A building fire in south Nashville killed three women and injured up to nine other people. The fire occurred at a halfway house, where officials say there were no working smoke detectors or sprinklers. Now, women who needed a second chance are without a home as officials investigate to determine what caused the fire and why the halfway house did not have adequate safety features, features that likely would have prevented the blaze from becoming so deadly.
Three Residents of Halfway House Killed in Structure Fire
The fire broke out in the 400 block of Southwood Drive, in south Nashville, Tennessee, at around 5:30 a.m. on Wednesday, February 14. The blaze reportedly started in the basement, though officials have not yet determined the cause. At the time of the fire, 12 program residents, two house managers and a young boy were in the home.
Killed in the south Nashville building fire were:
- Kathleen Baird, 22
- Elizabeth Lopez, 35
- Tammy Nelson, 36
The three women were all rescued from a rear upper room and taken to Vanderbilt University Medical Center, where they died. As many as nine others suffered non-critical injuries and were taken to hospital for treatment.
Witnesses and Responders Describe Intense Blaze
Ray Dunning, a neighbor to Southwood Women’s Home, said the home had been quiet until the night of the fire.
“I could see smoke billowing out from under the eaves of the house,” Dunning told reporters. “And then there was smoke, of course, all the way around.”
Lance Cook, another neighbor, said he occasionally heard fighting from the house, but it wasn’t a frequent occurrence. On the morning of the fire, he heard screaming that he thought was another fight.
“It wasn’t,” Cook told reporters. “It was more than that. I’ve been sick all day.”
First responders were delayed by narrow streets that required ambulances to park away from the home and take the victims by gurney up a hill.
Once they got in the home, firefighters had to contend with navigating through the dark and the smoke to find victims.
“It’s totally dark,” said Nashville Fire Department Chief David Christian. “You’re blind when you’re going in. The call came in that we had patients trapped, and firefighters got in there real fast, got the patients out.”
Halfway House not Registered or Licensed
According to officials, the halfway house—called Southwood Women’s Home—was operated by Footprints to Recovery, an organization that says it provides traditional halfway homes for women in recovery. The Nashville Fire Department, however, says the house was not properly licensed and furthermore was never inspected.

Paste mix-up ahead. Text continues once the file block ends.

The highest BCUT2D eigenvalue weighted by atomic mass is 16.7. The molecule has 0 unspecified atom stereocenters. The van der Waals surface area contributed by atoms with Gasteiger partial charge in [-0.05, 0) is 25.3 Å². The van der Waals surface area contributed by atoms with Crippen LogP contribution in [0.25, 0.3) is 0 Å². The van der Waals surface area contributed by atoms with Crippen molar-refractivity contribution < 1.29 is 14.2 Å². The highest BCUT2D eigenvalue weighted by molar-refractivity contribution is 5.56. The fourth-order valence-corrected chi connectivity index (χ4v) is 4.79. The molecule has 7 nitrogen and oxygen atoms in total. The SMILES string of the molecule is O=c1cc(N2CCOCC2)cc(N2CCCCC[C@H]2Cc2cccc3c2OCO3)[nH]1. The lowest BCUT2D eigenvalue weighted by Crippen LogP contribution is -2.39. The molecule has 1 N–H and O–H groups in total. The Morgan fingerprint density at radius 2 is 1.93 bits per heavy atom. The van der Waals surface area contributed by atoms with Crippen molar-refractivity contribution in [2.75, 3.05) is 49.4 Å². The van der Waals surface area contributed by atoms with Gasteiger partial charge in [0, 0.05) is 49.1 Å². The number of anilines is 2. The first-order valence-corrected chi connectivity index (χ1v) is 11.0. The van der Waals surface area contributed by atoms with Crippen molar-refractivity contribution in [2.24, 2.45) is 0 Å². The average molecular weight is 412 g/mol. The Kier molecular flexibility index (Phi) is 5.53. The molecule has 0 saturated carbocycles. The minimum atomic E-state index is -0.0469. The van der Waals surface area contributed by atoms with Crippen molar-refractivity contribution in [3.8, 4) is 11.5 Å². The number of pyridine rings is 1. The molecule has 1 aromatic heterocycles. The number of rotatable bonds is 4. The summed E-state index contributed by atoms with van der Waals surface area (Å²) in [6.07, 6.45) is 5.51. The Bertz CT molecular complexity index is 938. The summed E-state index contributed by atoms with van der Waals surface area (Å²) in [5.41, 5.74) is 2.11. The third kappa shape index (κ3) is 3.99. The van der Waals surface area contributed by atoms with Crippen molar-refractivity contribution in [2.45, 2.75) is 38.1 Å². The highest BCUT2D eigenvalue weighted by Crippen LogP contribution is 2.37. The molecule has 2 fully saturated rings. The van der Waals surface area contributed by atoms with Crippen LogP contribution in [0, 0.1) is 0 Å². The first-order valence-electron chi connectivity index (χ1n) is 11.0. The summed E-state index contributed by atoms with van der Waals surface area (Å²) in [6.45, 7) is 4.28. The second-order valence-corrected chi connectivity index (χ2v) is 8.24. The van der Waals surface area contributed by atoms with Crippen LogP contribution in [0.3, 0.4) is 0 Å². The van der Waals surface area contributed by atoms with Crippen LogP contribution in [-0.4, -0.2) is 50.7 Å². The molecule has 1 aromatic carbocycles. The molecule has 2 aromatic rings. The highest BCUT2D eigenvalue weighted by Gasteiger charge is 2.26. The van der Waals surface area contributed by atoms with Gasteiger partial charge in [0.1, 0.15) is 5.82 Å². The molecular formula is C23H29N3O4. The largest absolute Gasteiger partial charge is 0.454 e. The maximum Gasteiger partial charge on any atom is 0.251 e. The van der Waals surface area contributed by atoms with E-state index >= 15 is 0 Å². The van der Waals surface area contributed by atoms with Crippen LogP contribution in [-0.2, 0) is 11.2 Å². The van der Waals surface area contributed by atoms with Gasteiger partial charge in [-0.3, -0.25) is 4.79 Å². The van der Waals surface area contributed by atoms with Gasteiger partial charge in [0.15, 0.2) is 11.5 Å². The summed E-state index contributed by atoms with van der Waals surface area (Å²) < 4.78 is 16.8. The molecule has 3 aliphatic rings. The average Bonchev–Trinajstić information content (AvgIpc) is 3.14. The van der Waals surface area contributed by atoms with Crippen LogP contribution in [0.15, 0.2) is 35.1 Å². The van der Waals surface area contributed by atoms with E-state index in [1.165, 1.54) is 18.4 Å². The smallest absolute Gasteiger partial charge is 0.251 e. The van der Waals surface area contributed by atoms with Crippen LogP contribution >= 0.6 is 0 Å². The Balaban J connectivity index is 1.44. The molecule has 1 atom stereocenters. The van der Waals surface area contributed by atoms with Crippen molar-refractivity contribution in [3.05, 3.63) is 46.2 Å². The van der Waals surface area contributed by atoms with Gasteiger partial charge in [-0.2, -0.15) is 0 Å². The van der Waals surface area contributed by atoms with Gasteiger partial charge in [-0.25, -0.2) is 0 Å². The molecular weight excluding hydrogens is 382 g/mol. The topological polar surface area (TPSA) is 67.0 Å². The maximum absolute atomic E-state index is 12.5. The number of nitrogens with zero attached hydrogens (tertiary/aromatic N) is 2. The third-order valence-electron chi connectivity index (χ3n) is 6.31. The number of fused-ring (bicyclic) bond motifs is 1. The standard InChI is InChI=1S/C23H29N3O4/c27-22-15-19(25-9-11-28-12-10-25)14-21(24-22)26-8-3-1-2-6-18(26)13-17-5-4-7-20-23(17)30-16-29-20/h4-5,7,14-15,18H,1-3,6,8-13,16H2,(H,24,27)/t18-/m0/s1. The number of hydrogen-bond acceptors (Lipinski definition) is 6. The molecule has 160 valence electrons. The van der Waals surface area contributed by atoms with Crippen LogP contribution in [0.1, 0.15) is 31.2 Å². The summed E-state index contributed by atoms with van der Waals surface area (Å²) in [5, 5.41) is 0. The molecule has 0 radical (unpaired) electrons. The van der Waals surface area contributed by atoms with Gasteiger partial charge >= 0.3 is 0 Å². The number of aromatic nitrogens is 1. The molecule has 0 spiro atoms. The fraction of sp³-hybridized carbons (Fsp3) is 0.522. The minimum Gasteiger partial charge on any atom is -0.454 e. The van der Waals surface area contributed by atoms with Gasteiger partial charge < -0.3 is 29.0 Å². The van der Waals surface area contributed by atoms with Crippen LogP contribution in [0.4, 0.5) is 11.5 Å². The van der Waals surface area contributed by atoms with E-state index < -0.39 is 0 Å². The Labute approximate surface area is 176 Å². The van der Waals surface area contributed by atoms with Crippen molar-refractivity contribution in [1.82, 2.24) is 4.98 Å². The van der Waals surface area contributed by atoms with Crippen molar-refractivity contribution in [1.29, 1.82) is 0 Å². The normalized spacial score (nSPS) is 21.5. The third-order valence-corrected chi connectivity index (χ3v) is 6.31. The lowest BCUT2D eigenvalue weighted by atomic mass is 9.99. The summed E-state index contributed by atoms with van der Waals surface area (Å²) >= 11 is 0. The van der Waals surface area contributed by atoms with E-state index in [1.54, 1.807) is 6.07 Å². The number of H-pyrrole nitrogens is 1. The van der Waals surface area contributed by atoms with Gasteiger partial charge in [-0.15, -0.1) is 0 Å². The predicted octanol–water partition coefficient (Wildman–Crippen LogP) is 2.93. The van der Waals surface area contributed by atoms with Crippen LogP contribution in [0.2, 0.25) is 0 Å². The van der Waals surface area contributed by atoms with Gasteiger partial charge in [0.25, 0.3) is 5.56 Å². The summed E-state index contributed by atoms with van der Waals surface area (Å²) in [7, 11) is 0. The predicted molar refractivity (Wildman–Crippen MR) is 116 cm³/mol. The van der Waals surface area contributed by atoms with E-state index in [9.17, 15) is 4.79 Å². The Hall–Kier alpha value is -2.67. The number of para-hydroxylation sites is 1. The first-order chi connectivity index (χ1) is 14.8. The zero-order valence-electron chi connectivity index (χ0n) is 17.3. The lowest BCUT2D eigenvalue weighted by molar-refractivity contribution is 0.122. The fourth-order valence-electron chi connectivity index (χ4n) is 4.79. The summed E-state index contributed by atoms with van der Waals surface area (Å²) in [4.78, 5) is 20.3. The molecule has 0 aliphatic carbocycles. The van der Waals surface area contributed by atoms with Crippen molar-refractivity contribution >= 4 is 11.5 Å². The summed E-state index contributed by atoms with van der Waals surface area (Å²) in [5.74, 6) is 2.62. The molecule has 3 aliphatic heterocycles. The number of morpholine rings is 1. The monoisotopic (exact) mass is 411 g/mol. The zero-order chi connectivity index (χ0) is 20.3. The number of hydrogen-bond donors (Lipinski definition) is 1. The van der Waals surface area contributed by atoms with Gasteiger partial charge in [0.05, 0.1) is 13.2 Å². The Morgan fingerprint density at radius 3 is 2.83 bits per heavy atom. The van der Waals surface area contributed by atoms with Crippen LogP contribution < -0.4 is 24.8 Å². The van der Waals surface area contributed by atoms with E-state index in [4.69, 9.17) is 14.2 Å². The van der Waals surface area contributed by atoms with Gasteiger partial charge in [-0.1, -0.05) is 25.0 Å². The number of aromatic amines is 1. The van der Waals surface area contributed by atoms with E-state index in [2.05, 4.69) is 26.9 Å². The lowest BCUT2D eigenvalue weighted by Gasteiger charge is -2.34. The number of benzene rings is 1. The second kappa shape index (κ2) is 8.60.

Meanwhile, an official with Tennessee Mental Health and Drug Abuse Services noted that Southwood Women’s Home did not have a state license, but did not need one because it was not a treatment center.
Despite Southwood Women’s Home not needing a state license to operate, officials are investigating possible criminal negligence charges related to the lack of working smoke detectors or sprinklers.
“[Working smoke detectors] would have, I think, made the difference in waking the residents,” said Mark Young, president of the International Association of Firefighters.
The National Fire Protection Association estimates that three of five deaths in a home fire is linked to a lack of working smoke alarms.
“It kind of irritates, maybe it just frustrates me more than anything to know something so simple took people’s lives,” said Jeff Boggs, an engineer with Franklin Fire Department.
Though the home was operated by Footprints to Recovery, it was owned by Malcolm Lee Barrett and Pamela K. Barrett, according to reports. Their company, Barrett Realty, has allegedly received hundreds of citations for code violations in a three-year span. Those mostly involved high grass and furniture in the yard.
Footprints to Recovery Releases Statement
In a statement, a spokesperson for Footprints to Recovery (sometimes referred to as Footprints 2 Recovery) said their hearts go out to the families of the women who died in the fire. The statement noted that the organization is fully cooperating with investigators and was working to find a new home for women in recovery.
The Nashville organization, Footprints to Recovery, is not the same as a national organization called Footprints to Recovery, which operates addiction treatment programs and centers and has national accreditation.
Victims’ Families Remember Their Loved Ones
Tammy Nelson’s family spoke to reporters after the tragedy and remembered her as someone who was always trying to cheer people up. After finishing in rehab, she moved to the halfway house while completing a program for addiction recovery.
“She felt so good being clean and sober and then she just dies in a fire after struggling for so long,” said Heather Horne. “It’s not right.”
Horne went on to question the lack of fire safety features in the home.
“They were paying $500 a month to live there and you tell me they couldn’t afford fire alarms and fire extinguishers.”